Nowhere near as aggressive as rival market-leading smartphone manufacturers Samsung and Apple in its patent-related legal battles, Huawei has agreed to pay Nokia undisclosed licensing fees for use of unspecified intellectual property without a fight.
Focused on a long overdue US expansion of its increasingly popular mobile device roster, as well as boosting an already robust European retail presence, China’s top smartphone vendor doesn’t want any judicial trouble.
Meanwhile, Nokia is looking to make money wherever it can after seeing its own mobile phone business crumble into dust. The faltering Finnish giant’s brand is now in HMD Global’s hands, staging a slow revival of sorts.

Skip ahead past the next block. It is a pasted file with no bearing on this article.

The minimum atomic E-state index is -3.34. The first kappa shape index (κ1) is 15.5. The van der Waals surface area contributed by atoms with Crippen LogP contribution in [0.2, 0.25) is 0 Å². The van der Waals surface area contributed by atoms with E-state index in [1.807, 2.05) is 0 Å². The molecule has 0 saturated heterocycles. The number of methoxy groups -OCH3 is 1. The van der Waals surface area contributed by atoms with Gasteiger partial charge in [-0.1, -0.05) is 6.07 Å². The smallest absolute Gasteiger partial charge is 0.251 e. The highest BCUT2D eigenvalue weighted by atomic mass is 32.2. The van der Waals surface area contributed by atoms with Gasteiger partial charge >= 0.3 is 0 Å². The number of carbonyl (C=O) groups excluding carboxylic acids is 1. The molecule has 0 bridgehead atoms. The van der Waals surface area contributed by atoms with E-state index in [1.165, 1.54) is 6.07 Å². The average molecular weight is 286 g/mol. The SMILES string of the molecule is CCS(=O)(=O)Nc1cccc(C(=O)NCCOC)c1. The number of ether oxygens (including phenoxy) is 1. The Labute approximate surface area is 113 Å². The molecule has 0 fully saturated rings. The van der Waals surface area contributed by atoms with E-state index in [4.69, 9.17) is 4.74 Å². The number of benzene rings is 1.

Aside from an extensive collection of standard-essential patents covering technologies that help OEMs save battery life, improve radio reception and keep the number of hardware components as low as possible, Nokia continues to dabble in digital health. Of course, telecom infrastructure remains its central area of expertise, though profits slumped recently in that department.
Hence, this new Huawei deal feels like a win-win, boosting the licensor’s revenue stream and further proving how seriously the licensee takes its world domination plans. The agreement includes a non-recurring catch-up payment, followed by recurring “multi-year” fees estimated by analysts at close to $120 million a year.
Beyond the numbers, what makes this a big deal for Nokia is that it follows similar “partnerships” with Samsung, Apple, LG and Xiaomi. Basically, you can’t be a successful global smartphone vendor these days without Nokia’s patent licensing blessing.